24 hours and one app

Introducing the four horsemen of typesafety

But there’s more – introducing T3 stack

I participated in a handful of hackathons as a competitor, finishing in the top five each time. But my most recent attendance was entirely different. I was able to share some of my hackathon experiences with the participants of HackYeah 2022, the biggest stationary hackathon in Europe, to help them succeed like I once did.


Hackathons are a great opportunity to show your skills. Choosing a category is frequently the first step. Then your team comes up with a brilliant plan, and you’re ready to go! Now all you have to do is create it in 24 hours and all the glory and money will be yours!

Wait, a complete project in 24 hours?! Well, it doesn’t have to be a fully functional product. But the more you have, the easier it will be to turn your hackathon win into a functioning business!

24 hours and one app

As a software developer and chief innovation officer, I enjoy experimenting with new technologies, libraries, and packages. Combining these solutions to create a tech stack is like solving puzzles or building with Lego – some just fit together perfectly!

I am sure many of you, dear readers, are familiar with the LAMP (Linux, Apache, MySQL, PHP) stack or variations of MongoDB, Express and Node.js-based stacks like MEAN, MERN, or MEVN, where you only change the frontend library or framework. While all of these have their advantages, there is one stack that I believe is ideal for hackathon projects or even for production-ready, full-stack apps developed by a single team.

In my opinion, the key to moving quickly with a full-stack app is type safety. The key elements of type safety include: autocompletion, validation of code at runtime, ability to verify the inputs and outputs, and – of course – safety.

Introducing the four horsemen of typesafety


TypeScript (TS) is the one language to rule them all. According to Matt Pocock, the creator of the Total TypeScript course, by 2025 TypeScript will be the most popular language for new programmers.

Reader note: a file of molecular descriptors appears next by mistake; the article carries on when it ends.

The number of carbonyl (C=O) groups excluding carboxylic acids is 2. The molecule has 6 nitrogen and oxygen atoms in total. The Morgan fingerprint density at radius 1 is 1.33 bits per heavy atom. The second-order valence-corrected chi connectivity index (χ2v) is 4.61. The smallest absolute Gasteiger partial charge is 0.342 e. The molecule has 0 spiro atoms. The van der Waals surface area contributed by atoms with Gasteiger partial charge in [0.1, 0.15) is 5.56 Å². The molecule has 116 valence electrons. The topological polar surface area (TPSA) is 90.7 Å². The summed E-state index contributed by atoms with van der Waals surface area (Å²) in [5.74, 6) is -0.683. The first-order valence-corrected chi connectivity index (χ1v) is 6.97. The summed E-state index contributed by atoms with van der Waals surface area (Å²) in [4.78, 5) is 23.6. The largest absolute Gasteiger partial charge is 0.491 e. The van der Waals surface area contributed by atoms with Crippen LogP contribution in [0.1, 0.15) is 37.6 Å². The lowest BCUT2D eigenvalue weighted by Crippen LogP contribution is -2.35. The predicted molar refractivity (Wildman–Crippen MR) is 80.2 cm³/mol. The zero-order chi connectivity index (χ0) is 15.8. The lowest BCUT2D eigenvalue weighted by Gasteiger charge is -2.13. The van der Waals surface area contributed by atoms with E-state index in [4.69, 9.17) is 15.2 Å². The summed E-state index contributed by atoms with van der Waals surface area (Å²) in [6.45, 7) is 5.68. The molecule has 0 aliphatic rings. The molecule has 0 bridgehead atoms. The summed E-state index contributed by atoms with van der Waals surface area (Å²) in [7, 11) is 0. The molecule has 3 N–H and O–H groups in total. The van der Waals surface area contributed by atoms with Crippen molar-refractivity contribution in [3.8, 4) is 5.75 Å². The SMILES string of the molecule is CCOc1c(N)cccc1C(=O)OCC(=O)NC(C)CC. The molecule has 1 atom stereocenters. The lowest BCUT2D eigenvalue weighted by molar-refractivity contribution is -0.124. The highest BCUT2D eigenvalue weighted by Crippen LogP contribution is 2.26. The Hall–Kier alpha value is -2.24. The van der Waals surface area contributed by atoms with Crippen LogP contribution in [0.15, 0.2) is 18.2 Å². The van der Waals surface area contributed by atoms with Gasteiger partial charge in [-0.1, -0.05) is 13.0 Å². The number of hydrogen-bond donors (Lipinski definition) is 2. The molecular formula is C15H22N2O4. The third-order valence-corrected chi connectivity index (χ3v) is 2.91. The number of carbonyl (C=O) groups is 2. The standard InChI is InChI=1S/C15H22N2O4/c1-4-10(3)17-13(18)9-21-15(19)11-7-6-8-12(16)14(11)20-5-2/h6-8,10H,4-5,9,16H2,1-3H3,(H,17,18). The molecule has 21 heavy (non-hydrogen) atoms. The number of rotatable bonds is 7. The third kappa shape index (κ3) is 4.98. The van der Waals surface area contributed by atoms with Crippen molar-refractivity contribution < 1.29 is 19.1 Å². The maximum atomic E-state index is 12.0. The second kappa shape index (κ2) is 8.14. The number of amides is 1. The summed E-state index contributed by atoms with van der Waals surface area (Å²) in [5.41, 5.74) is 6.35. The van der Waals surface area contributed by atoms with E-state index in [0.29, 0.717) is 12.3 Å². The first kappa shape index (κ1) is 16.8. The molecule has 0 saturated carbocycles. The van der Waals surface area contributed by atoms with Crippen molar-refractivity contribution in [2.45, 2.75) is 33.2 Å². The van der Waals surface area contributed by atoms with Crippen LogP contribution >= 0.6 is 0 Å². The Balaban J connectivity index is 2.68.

In fact, you’re probably already using TypeScript, albeit unknowingly. Many popular IDEs (such as VSCode, WebStorm, Visual Studio, and Sublime Text) use their auto-completion features thanks to TS.

Studies have shown that TypeScript could have prevented 15% of the JavaScript bugs in public projects on GitHub. Furthermore, TypeScript can help you write better and faster code. This is because it makes it possible to share types within your application across both frontend and backend.

Prisma ORM

Prisma is a next-generation object-relational mapping tool for Node.js and TypeScript. It unlocks a new level of developer experience when it comes to working with databases. It features a user-friendly data model, a streamlined migrations system, type safety, and auto-completion capabilities. The process of working with databases begins with schema, an intuitive way to specify database tables in a human-readable format. You can either define models manually or introspect them from an existing database.

After you define the schema and apply migrations, it’s time for Prisma Client. It’s an auto-generated and typesafe query builder for Node.js and TypeScript. It can be used in a variety of Node.js backend applications such as REST APIs, GraphQL APIs, gRPC, serverless applications, and microservices.